The opinion of the court was delivered by: DUFFY
KEVIN THOMAS DUFFY, D.J.:
Pro se petitioner, Thomas Irving, seeks a writ of habeas corpus to set aside a judgment of conviction entered against him by the Supreme Court of Suffolk County (Jaspan, J.) after a jury trial, on December 3, 1981. Irving was convicted of Criminal Possession and Sale of a Controlled Substance in the Second Degree. He was sentenced to concurrent indeterminate terms of incarceration for three years to life.
The Appellate Division, Second Department, unanimously affirmed Irving's conviction on February 22, 1983. Leave to appeal to the New York Court of Appeals was denied on March 30, 1983. Irving's subsequent coram nobis application to vacate his conviction pursuant to N.Y. Crim. Proc. Law 440.10 was denied on July 25, 1983. Irving has not challenged that order.
Irving sets forth four grounds in support of his contention that he was deprived of due process and a fair trial. He claims (1) that he was incompetent to stand trial and was denied a full opportunity to challenge the results of examining psychiatrists; (2) that there was insufficient evidence to establish his guilt beyond a reasonable doubt; (3) that the prosecutor's inflammatory opening statement deprived him of a fair trial; and (4) that the trial judge improperly intervened in the proceedings, thus bolstering the People's case.
A petition for a writ of habeas corpus will only be granted if the petitioner has exhausted all of his state remedies. 28 U.S.C. § 2254(b) and (c).
The exhaustion doctrine provides that, in the interests of both comity and expeditious federal review, the state courts must be afforded an adequate opportunity to pass on the federal claims with which petitioner seeks to upset the state conviction. Daye v. Attorney General of the State of New York, 696 F.2d 184, 190-91 (2d Cir. 1982). Under Rose v. Lundy, 455 U.S. 509, 71 L. Ed. 2d 379, 102 S. Ct. 1198 (1982), a habeas petition must be dismissed if it contains any unexhausted claim. 455 U.S. at 522.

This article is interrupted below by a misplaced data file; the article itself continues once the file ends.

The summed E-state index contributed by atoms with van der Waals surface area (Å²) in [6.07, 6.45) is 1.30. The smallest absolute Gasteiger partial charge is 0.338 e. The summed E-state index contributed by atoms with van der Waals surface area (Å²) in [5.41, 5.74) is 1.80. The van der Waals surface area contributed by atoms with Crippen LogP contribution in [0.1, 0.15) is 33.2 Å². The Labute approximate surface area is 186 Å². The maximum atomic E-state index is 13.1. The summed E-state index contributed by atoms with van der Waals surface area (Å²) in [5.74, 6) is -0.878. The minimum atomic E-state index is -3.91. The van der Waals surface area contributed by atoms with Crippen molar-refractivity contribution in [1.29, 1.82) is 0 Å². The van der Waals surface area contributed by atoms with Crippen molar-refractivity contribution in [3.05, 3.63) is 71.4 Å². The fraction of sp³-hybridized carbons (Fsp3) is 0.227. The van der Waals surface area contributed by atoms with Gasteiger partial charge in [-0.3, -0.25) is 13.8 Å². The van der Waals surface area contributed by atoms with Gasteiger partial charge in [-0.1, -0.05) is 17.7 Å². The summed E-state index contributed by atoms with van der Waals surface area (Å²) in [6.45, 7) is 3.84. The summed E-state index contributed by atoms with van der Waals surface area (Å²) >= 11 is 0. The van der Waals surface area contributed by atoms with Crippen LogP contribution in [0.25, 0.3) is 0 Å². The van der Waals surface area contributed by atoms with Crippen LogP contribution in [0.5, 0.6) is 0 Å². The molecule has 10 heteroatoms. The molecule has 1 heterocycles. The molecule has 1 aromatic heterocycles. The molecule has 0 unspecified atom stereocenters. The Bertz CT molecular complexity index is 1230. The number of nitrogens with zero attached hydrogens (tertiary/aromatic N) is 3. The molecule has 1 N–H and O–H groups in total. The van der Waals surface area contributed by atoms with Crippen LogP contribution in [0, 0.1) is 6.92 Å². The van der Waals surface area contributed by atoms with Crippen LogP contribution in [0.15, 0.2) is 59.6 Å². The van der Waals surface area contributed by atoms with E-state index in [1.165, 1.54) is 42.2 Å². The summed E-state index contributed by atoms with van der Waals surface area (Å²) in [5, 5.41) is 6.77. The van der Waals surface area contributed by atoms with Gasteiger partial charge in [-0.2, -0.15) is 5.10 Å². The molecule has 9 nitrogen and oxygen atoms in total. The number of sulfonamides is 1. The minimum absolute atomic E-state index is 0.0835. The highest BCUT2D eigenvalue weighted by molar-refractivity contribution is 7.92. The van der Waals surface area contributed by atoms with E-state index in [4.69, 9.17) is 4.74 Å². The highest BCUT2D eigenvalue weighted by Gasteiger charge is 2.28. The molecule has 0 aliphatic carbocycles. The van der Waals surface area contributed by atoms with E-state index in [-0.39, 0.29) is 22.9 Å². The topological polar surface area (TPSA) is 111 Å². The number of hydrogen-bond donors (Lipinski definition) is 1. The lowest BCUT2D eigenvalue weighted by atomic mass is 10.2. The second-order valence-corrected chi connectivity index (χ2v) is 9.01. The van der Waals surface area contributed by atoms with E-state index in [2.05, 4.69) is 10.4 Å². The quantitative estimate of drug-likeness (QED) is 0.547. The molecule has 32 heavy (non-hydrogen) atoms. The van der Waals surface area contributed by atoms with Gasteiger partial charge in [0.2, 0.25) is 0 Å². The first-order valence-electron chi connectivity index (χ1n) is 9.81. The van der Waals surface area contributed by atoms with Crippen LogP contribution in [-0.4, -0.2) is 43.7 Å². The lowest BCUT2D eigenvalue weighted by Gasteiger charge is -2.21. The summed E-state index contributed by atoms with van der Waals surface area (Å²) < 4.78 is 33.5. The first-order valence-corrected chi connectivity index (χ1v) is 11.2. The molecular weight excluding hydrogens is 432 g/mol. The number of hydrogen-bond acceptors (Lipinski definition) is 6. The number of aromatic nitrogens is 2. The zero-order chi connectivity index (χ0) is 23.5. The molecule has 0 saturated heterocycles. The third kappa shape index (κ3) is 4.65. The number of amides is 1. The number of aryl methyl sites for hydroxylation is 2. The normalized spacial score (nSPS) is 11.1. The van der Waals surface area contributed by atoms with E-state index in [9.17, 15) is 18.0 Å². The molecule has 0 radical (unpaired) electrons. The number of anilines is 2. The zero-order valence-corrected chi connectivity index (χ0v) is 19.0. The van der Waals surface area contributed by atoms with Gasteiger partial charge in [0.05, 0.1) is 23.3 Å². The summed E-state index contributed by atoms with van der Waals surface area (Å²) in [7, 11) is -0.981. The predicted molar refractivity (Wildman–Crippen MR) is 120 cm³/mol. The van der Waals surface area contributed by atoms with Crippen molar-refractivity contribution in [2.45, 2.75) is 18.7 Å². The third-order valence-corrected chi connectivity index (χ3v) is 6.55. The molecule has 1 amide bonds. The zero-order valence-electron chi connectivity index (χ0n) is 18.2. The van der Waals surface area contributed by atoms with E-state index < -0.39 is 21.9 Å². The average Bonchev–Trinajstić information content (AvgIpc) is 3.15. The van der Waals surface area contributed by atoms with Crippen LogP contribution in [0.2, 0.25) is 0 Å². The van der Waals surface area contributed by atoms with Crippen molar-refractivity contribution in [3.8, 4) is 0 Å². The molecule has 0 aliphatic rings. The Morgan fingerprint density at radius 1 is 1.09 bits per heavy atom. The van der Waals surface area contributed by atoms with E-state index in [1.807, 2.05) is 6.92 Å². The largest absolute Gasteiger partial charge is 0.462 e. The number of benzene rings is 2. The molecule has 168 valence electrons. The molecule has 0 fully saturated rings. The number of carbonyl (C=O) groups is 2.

To be considered exhausted, a claim must not only have been "fairly presented" to the state court,
but it must also have been presented "to the highest state court from which a decision can be had." Daye, 696 F.2d at 190 n.3 (citation omitted). It should be noted, however, that "a petitioner need not give the state court system more than one full opportunity to rule on his claims; if he has presented his claims to the highest state court on direct appeal he need not also seek state collateral relief." Id. at 190-91 n.3 (citations omitted).
Of petitioner's four claims, grounds three and four were raised on direct appeal to the appellate division where his conviction was unanimously affirmed. Leave to appeal to the New York Court of Appeals was subsequently denied. Thus, petitioner has satisfied, albeit marginally,
the exhaustion requirement with respect to grounds three and four.
Petitioner's first and second grounds, however, were not asserted on his direct appeal. "A petitioner who has failed to exhaust state remedies by pursuing a direct appeal must utilize available state methods for collaterally attacking his state conviction. Klein v. Harris, 667 F.2d [274, 282-83 (2d Cir. 1981)]; see Johnson v. Metz, 609 F.2d 1052, 1055-56 (2d Cir. 1979)." Hill v. Snow, 590 F. Supp. 1157, 1159 (S.D.N.Y. 1984). Petitioner did collaterally attack his conviction by filing a coram nobis application pursuant to N.Y. Crim. Proc. Law § 440.10. However, although the first ground of the instant petition was asserted as part of the coram nobis application, the second ground was not. Thus, as it is apparent that petitioner never asserted his second claim to the state courts, this claim must be considered unexhausted. Moreover, petitioner did not appeal the denial of his coram nobis application alleging "[i]t was futile." Petition under 28 U.S.C. § 2254 for Writ of Habeas Corpus by a Person in State Custody, P11(e). When the relief sought by the collateral attack is denied, petitioner must "employ[ ] all the state appellate procedures available for review of such denial" in order to satisfy the exhaustion requirement. Klein v. Harris, 667 F.2d at 283 (citations omitted). Accordingly, as petitioner did not appeal the denial of his collateral attack, his first claim must also be considered unexhausted.
In sum, the petition contains both unexhausted and exhausted claims. Under Rose v. Lundy, 455 U.S. at 522, the petition must be dismissed in its entirety.